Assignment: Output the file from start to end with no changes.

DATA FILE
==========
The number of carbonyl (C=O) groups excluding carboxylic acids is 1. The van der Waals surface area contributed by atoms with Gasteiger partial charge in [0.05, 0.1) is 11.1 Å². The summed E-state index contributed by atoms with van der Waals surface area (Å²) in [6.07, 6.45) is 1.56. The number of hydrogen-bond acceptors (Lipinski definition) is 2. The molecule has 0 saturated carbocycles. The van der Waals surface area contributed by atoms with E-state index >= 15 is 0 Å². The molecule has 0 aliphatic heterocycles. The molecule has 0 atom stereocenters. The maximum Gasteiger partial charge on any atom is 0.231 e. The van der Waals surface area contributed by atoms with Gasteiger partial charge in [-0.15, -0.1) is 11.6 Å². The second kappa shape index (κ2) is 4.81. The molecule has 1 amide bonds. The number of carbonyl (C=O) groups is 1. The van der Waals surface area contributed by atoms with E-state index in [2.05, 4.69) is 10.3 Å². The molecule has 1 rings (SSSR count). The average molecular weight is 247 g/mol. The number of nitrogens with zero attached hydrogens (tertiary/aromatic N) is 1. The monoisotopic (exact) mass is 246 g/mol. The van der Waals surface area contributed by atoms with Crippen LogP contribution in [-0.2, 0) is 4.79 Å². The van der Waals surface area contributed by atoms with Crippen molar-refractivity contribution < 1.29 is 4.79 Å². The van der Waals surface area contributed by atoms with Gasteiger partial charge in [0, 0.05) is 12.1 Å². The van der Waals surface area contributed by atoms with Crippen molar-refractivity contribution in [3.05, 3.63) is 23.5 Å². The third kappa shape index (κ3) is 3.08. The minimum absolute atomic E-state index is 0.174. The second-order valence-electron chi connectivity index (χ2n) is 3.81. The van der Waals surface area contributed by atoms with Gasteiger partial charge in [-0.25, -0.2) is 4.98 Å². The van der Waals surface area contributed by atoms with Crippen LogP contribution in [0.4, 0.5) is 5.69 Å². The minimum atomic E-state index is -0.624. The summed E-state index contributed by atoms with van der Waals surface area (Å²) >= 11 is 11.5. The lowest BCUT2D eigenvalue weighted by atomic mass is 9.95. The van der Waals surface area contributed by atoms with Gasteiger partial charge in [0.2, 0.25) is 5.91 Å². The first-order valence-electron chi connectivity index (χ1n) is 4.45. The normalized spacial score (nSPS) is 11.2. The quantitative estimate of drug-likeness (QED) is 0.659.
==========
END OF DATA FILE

The number of carbonyl (C=O) groups excluding carboxylic acids is 1. The van der Waals surface area contributed by atoms with Gasteiger partial charge in [0.05, 0.1) is 11.1 Å². The summed E-state index contributed by atoms with van der Waals surface area (Å²) in [6.07, 6.45) is 1.56. The number of hydrogen-bond acceptors (Lipinski definition) is 2. The molecule has 0 saturated carbocycles. The van der Waals surface area contributed by atoms with E-state index >= 15 is 0 Å². The molecule has 0 aliphatic heterocycles. The molecule has 0 atom stereocenters. The maximum Gasteiger partial charge on any atom is 0.231 e. The van der Waals surface area contributed by atoms with Gasteiger partial charge in [-0.15, -0.1) is 11.6 Å². The second kappa shape index (κ2) is 4.81. The molecule has 1 amide bonds. The number of carbonyl (C=O) groups is 1. The van der Waals surface area contributed by atoms with E-state index in [2.05, 4.69) is 10.3 Å². The molecule has 1 rings (SSSR count). The average molecular weight is 247 g/mol. The number of nitrogens with zero attached hydrogens (tertiary/aromatic N) is 1. The monoisotopic (exact) mass is 246 g/mol. The van der Waals surface area contributed by atoms with Crippen LogP contribution in [-0.2, 0) is 4.79 Å². The van der Waals surface area contributed by atoms with Crippen molar-refractivity contribution < 1.29 is 4.79 Å². The van der Waals surface area contributed by atoms with Gasteiger partial charge in [0, 0.05) is 12.1 Å². The van der Waals surface area contributed by atoms with Crippen molar-refractivity contribution in [3.05, 3.63) is 23.5 Å². The third kappa shape index (κ3) is 3.08. The minimum absolute atomic E-state index is 0.174. The second-order valence-electron chi connectivity index (χ2n) is 3.81. The van der Waals surface area contributed by atoms with Gasteiger partial charge in [-0.25, -0.2) is 4.98 Å². The van der Waals surface area contributed by atoms with Crippen LogP contribution in [0.4, 0.5) is 5.69 Å². The minimum atomic E-state index is -0.624. The summed E-state index contributed by atoms with van der Waals surface area (Å²) >= 11 is 11.5. The lowest BCUT2D eigenvalue weighted by atomic mass is 9.95. The van der Waals surface area contributed by atoms with Gasteiger partial charge in [0.2, 0.25) is 5.91 Å². The first-order valence-electron chi connectivity index (χ1n) is 4.45. The normalized spacial score (nSPS) is 11.2. The quantitative estimate of drug-likeness (QED) is 0.659.